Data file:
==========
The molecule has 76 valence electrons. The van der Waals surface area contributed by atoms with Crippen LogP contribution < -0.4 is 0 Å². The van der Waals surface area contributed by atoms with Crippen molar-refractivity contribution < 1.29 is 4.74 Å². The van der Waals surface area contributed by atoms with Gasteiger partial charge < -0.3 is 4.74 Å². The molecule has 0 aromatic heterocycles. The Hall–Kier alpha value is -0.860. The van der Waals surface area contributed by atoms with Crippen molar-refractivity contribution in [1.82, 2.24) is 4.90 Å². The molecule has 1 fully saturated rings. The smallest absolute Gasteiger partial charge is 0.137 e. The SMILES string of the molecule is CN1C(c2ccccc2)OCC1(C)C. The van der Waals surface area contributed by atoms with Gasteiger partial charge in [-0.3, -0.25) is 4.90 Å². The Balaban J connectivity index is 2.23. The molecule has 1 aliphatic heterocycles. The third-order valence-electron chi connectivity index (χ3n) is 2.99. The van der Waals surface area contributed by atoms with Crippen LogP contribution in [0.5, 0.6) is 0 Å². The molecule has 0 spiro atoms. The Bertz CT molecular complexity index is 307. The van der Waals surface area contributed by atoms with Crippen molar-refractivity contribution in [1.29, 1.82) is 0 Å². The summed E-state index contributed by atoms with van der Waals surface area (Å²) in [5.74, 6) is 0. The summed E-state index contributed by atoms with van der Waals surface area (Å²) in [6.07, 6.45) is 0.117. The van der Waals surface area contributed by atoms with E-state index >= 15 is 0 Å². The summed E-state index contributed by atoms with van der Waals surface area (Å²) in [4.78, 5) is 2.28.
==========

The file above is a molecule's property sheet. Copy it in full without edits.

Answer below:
The molecule has 76 valence electrons. The van der Waals surface area contributed by atoms with Crippen LogP contribution < -0.4 is 0 Å². The van der Waals surface area contributed by atoms with Crippen molar-refractivity contribution < 1.29 is 4.74 Å². The van der Waals surface area contributed by atoms with Gasteiger partial charge < -0.3 is 4.74 Å². The molecule has 0 aromatic heterocycles. The Hall–Kier alpha value is -0.860. The van der Waals surface area contributed by atoms with Crippen molar-refractivity contribution in [1.82, 2.24) is 4.90 Å². The molecule has 1 fully saturated rings. The smallest absolute Gasteiger partial charge is 0.137 e. The SMILES string of the molecule is CN1C(c2ccccc2)OCC1(C)C. The van der Waals surface area contributed by atoms with Gasteiger partial charge in [-0.3, -0.25) is 4.90 Å². The Balaban J connectivity index is 2.23. The molecule has 1 aliphatic heterocycles. The third-order valence-electron chi connectivity index (χ3n) is 2.99. The van der Waals surface area contributed by atoms with Crippen LogP contribution in [0.5, 0.6) is 0 Å². The molecule has 0 spiro atoms. The Bertz CT molecular complexity index is 307. The van der Waals surface area contributed by atoms with Crippen molar-refractivity contribution in [1.29, 1.82) is 0 Å². The summed E-state index contributed by atoms with van der Waals surface area (Å²) in [5.74, 6) is 0. The summed E-state index contributed by atoms with van der Waals surface area (Å²) in [6.07, 6.45) is 0.117. The van der Waals surface area contributed by atoms with E-state index >= 15 is 0 Å². The summed E-state index contributed by atoms with van der Waals surface area (Å²) in [4.78, 5) is 2.28.